Identifying your life values gives you a clarity and focus like few other activities. Knowing your values clarifies decisions, sorts out relationships and even defines career moves. That said, relatively few people take the time to clarify their values. Why not clarify yours?
3. How can I find more satisfaction in life?
Higher levels of life satisfaction make the big, scary existential question less intimidating. If you’re very fulfilled, it may bother you less that you haven’t pinpointed the “meaning of it all.” It’s not that the meaning of life is less important. However, not knowing your own answer will throw you off balance less if you are highly satisfied in life.
How can you become more satisfied? What do you need to do or stop doing to create greater fulfillment? What do you need from people around you? Pursuing inner satisfaction can be much more productive than chasing the meaning of life.
4. What meaning am I giving life in this moment?
Hop back into the driver’s seat. Ask yourself, moment to moment, “What meaning am I giving life right now?” Putting it this way honors the fact that life means what you make it mean. There isn’t a specific meaning lying next to some pot of gold at the end of a rainbow.
Your life takes on meaning precisely according to the meaning you give it. If you become conscious of the meaning you project onto life, especially when you need to reverse negative situations, then you may develop greater choice over the meaning of your life.
5. Which life experiences have meant the most to me so far?
With this question, we are getting specific. We’ve all had profound learning experiences. Other people have moved us. We’ve made mistakes and recovered. We’ve accomplished things we’re proud of.
If you could narrow down your list of meaningful experiences to just five, which five would be on the list? Try it. Then, discover what those five experiences have in common. Did you learn something profound? Accomplish something worthwhile?
You’ll learn a lot about yourself by taking the time to address these questions. In fact, your answers could clarify your purpose and point you in a new direction, if you’re open to that.
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We all know that certain things like money, toys, and status do not provide deep soul satisfaction.
Yet, most of us spend our lives in hot pursuit of these things and rarely pause to reevaluate. Why?
And how do we get that deeper soul satisfaction reliably?
That’s what this post is all about. We’ll cover what it is, how not to get it, and finally, how to have deep soul satisfaction every single day, for free.
What is Deep Soul Satisfaction?
It’s a term I came up with that – on the surface – sounds a bit goofy. Yet, when I really think about it, deep soul satisfaction is what I most want in life. I believe it’s what you want as well. What is it?
Deep Soul Satisfaction
The ongoing inner fulfillment that comes from accepting and connecting to the world around you. Deep soul satisfaction is nothing other than the pure pleasure of sensory experience.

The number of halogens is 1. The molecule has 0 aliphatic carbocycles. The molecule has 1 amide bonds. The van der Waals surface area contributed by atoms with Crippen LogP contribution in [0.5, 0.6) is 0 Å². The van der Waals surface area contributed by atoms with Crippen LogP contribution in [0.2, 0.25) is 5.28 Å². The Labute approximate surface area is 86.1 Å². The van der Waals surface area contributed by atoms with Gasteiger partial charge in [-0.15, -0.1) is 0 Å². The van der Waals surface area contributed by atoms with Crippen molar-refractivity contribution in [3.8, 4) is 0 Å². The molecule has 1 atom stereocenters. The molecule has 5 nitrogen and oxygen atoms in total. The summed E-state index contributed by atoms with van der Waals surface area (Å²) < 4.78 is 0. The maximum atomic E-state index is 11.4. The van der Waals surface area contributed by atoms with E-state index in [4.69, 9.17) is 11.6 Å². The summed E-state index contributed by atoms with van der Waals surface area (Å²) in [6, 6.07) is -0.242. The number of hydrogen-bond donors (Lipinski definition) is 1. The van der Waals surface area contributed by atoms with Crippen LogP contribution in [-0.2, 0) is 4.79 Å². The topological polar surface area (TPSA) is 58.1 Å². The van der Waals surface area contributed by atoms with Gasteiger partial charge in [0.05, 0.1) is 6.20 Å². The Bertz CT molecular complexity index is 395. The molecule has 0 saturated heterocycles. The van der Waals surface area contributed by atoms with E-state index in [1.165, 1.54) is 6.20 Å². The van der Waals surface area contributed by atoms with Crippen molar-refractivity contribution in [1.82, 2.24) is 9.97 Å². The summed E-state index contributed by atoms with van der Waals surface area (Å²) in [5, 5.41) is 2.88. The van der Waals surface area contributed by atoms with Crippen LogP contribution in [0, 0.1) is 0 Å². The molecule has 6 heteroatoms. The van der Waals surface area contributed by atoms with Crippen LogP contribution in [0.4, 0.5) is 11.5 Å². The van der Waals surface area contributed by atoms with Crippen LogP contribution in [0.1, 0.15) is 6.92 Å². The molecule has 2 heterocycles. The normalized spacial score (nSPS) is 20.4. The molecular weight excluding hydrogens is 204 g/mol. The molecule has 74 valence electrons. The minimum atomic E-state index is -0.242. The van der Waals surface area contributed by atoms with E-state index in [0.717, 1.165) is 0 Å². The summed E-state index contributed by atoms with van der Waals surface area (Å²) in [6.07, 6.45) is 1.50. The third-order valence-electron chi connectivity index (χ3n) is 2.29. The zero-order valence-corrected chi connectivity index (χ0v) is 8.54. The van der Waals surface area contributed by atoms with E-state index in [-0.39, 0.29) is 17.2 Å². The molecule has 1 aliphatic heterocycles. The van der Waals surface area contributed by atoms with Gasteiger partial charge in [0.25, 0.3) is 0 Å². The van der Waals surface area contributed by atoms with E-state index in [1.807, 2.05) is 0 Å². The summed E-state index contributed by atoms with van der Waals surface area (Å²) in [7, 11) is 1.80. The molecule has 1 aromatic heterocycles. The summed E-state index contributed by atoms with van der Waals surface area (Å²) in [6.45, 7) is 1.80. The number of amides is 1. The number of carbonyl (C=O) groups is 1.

Deep soul satisfaction cannot be chased own and captured. It’s not a goal. It’s a simple experience that is available to anyone, anytime. Best of all, it’s very, very fulfilling. Nothing quite compares. You might even call it bliss.
Amazingly, we’re looking for satisfaction in all the wrong places. Science proves that so much of what we do to find satisfaction is nothing beyond useless. But that doesn’t seem to stop us from trying. Here are two places you may be looking for satisfaction in vain.
1. Your Stuff
Nope, sorry. Stuff can be fun to have. And it certainly can be useful. But stuff falls desperately short of providing lasting satisfaction.
The new dress, shoes, motorcycle, jet ski, phone or tablet. Fun stuff. Useful stuff. Not inherently satisfying. Materialists are less satisfied and more depressed, according to research done at Baylor University.
Materialistic couples score worse in every area of marriage evaluation than their non-materialistic counterparts.
It’s not the stuff that is the problem, though. It’s the pursuit of stuff. The expectation that the stuff will do something for you that it cannot do. It cannot satisfy you as a person.
2. Your Status
Forget stuff – go for status. Recognition by peers. Social clout. Respect!
Forget it. Philosopher Allain de Botton dedicated an entire book to the anxiety that comes with status seeking and maintenance.
Status seeking is intimately tied to what other people think. It’s something you can spend a lifetime trying (in vain) to control. And most of us to just that.
But this is a far cry from deep soul satisfaction, is it not?
What really works every single time to provide deep soul satisfaction?
They work every single time you use them well. Here are some examples:
Yesterday I was watching some paper come out of a printer. It was pure bliss. The printer gently grinding away….the color ink creating a design right before my eyes….and the satisfaction that I was involved in the process.
That morning I was taking a shower, listening to the hum of the water making its way though the pipes, eventually landing warmly on my skin. All the while, I was lost in a steamy haze.
I drank a cool glass of clear water. The water glided down my throat, and I felt it all the way down into my stomach!
Stupid? Yeah…silly stupid bliss. It’s all I want. And I’m just an average dude who likes to drink a few beers now and again. It’s not the printer itself, or the shower, or the glass of water that made any of this so satisfying.
It’s that I took the time to really see, hear and feel it happening as it was happening.
That’s deep soul satisfaction.
Pursuing anything else may be a grand effort toward self-sabotage.
Other helpful resources:
Greater Good posted a very interesting article on happiness vs. meaning in life. It’s worth reading.
Jeff Haden at Inc. wrote a very interesting piece on scientifically proven ways to be happy. And it’s very, very good advice!